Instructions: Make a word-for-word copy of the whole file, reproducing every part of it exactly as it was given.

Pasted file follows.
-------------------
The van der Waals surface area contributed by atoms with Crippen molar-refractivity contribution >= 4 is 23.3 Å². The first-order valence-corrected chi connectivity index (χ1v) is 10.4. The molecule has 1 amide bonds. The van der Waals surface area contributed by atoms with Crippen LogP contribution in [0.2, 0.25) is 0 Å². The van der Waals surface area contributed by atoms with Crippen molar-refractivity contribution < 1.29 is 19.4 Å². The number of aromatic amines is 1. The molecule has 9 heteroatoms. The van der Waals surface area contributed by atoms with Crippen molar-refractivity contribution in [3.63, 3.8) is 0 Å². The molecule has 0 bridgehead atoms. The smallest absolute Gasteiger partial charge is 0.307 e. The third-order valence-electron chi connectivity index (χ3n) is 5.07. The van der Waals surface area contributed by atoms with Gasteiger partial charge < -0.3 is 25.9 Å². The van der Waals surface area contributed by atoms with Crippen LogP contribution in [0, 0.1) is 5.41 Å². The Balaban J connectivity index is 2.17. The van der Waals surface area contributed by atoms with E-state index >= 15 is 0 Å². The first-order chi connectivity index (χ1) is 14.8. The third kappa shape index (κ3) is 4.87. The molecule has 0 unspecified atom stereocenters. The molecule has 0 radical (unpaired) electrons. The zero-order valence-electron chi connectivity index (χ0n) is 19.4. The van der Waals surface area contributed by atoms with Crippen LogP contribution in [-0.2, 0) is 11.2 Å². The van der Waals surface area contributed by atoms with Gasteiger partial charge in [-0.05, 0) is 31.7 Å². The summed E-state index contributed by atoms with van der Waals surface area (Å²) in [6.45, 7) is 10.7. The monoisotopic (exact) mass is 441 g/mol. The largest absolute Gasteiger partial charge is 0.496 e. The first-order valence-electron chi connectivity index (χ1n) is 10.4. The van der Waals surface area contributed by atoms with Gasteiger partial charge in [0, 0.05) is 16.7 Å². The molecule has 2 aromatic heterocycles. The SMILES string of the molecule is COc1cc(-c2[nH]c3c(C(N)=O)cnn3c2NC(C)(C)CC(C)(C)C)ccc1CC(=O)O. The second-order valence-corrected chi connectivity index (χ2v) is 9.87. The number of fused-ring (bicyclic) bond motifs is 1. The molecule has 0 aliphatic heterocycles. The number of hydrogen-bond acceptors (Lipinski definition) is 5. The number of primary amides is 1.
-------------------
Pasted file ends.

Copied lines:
The van der Waals surface area contributed by atoms with Crippen molar-refractivity contribution >= 4 is 23.3 Å². The first-order valence-corrected chi connectivity index (χ1v) is 10.4. The molecule has 1 amide bonds. The van der Waals surface area contributed by atoms with Crippen LogP contribution in [0.2, 0.25) is 0 Å². The van der Waals surface area contributed by atoms with Crippen molar-refractivity contribution < 1.29 is 19.4 Å². The number of aromatic amines is 1. The molecule has 9 heteroatoms. The van der Waals surface area contributed by atoms with Crippen molar-refractivity contribution in [3.63, 3.8) is 0 Å². The molecule has 0 bridgehead atoms. The smallest absolute Gasteiger partial charge is 0.307 e. The third-order valence-electron chi connectivity index (χ3n) is 5.07. The van der Waals surface area contributed by atoms with Gasteiger partial charge < -0.3 is 25.9 Å². The van der Waals surface area contributed by atoms with Crippen LogP contribution in [0, 0.1) is 5.41 Å². The Balaban J connectivity index is 2.17. The van der Waals surface area contributed by atoms with E-state index >= 15 is 0 Å². The first-order chi connectivity index (χ1) is 14.8. The third kappa shape index (κ3) is 4.87. The molecule has 0 unspecified atom stereocenters. The molecule has 0 radical (unpaired) electrons. The zero-order valence-electron chi connectivity index (χ0n) is 19.4. The van der Waals surface area contributed by atoms with Crippen LogP contribution in [-0.2, 0) is 11.2 Å². The van der Waals surface area contributed by atoms with Gasteiger partial charge in [-0.05, 0) is 31.7 Å². The summed E-state index contributed by atoms with van der Waals surface area (Å²) in [6.45, 7) is 10.7. The monoisotopic (exact) mass is 441 g/mol. The largest absolute Gasteiger partial charge is 0.496 e. The first-order valence-electron chi connectivity index (χ1n) is 10.4. The van der Waals surface area contributed by atoms with Gasteiger partial charge in [0, 0.05) is 16.7 Å². The molecule has 2 aromatic heterocycles. The SMILES string of the molecule is COc1cc(-c2[nH]c3c(C(N)=O)cnn3c2NC(C)(C)CC(C)(C)C)ccc1CC(=O)O. The second-order valence-corrected chi connectivity index (χ2v) is 9.87. The number of fused-ring (bicyclic) bond motifs is 1. The molecule has 0 aliphatic heterocycles. The number of hydrogen-bond acceptors (Lipinski definition) is 5. The number of primary amides is 1.